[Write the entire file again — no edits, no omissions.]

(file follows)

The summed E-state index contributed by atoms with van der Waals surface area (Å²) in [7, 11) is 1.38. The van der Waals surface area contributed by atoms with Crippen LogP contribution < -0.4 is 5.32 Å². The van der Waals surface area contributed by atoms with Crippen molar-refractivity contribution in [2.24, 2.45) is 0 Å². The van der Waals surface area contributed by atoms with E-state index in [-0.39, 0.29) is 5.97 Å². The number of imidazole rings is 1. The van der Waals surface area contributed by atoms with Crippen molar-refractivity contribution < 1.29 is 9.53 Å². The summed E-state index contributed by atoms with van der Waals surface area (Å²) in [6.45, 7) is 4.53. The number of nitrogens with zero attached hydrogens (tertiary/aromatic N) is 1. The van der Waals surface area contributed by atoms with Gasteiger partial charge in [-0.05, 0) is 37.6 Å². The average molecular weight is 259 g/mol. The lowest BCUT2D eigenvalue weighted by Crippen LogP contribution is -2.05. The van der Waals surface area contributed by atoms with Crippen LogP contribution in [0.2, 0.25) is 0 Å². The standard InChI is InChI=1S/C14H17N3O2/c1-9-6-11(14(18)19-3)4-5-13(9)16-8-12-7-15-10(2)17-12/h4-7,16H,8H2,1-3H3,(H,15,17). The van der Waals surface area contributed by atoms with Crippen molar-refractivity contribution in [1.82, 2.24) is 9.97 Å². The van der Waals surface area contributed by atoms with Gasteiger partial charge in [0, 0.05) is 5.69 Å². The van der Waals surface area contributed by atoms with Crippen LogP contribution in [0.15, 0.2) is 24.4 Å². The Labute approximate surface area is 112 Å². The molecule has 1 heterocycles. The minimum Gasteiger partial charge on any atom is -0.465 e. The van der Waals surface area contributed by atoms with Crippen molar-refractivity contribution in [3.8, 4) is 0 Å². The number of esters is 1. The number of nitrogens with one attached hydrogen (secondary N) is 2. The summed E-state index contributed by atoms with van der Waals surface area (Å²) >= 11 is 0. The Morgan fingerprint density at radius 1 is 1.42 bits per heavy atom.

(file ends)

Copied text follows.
The summed E-state index contributed by atoms with van der Waals surface area (Å²) in [7, 11) is 1.38. The van der Waals surface area contributed by atoms with Crippen LogP contribution < -0.4 is 5.32 Å². The van der Waals surface area contributed by atoms with Crippen molar-refractivity contribution in [2.24, 2.45) is 0 Å². The van der Waals surface area contributed by atoms with E-state index in [-0.39, 0.29) is 5.97 Å². The number of imidazole rings is 1. The van der Waals surface area contributed by atoms with Crippen molar-refractivity contribution < 1.29 is 9.53 Å². The summed E-state index contributed by atoms with van der Waals surface area (Å²) in [6.45, 7) is 4.53. The number of nitrogens with zero attached hydrogens (tertiary/aromatic N) is 1. The van der Waals surface area contributed by atoms with Gasteiger partial charge in [-0.05, 0) is 37.6 Å². The average molecular weight is 259 g/mol. The lowest BCUT2D eigenvalue weighted by Crippen LogP contribution is -2.05. The van der Waals surface area contributed by atoms with Crippen LogP contribution in [0.2, 0.25) is 0 Å². The standard InChI is InChI=1S/C14H17N3O2/c1-9-6-11(14(18)19-3)4-5-13(9)16-8-12-7-15-10(2)17-12/h4-7,16H,8H2,1-3H3,(H,15,17). The van der Waals surface area contributed by atoms with Crippen molar-refractivity contribution in [1.82, 2.24) is 9.97 Å². The van der Waals surface area contributed by atoms with Gasteiger partial charge in [0, 0.05) is 5.69 Å². The van der Waals surface area contributed by atoms with Crippen LogP contribution in [0.15, 0.2) is 24.4 Å². The Labute approximate surface area is 112 Å². The molecule has 1 heterocycles. The minimum Gasteiger partial charge on any atom is -0.465 e. The van der Waals surface area contributed by atoms with Crippen molar-refractivity contribution in [3.8, 4) is 0 Å². The number of esters is 1. The number of nitrogens with one attached hydrogen (secondary N) is 2. The summed E-state index contributed by atoms with van der Waals surface area (Å²) >= 11 is 0. The Morgan fingerprint density at radius 1 is 1.42 bits per heavy atom.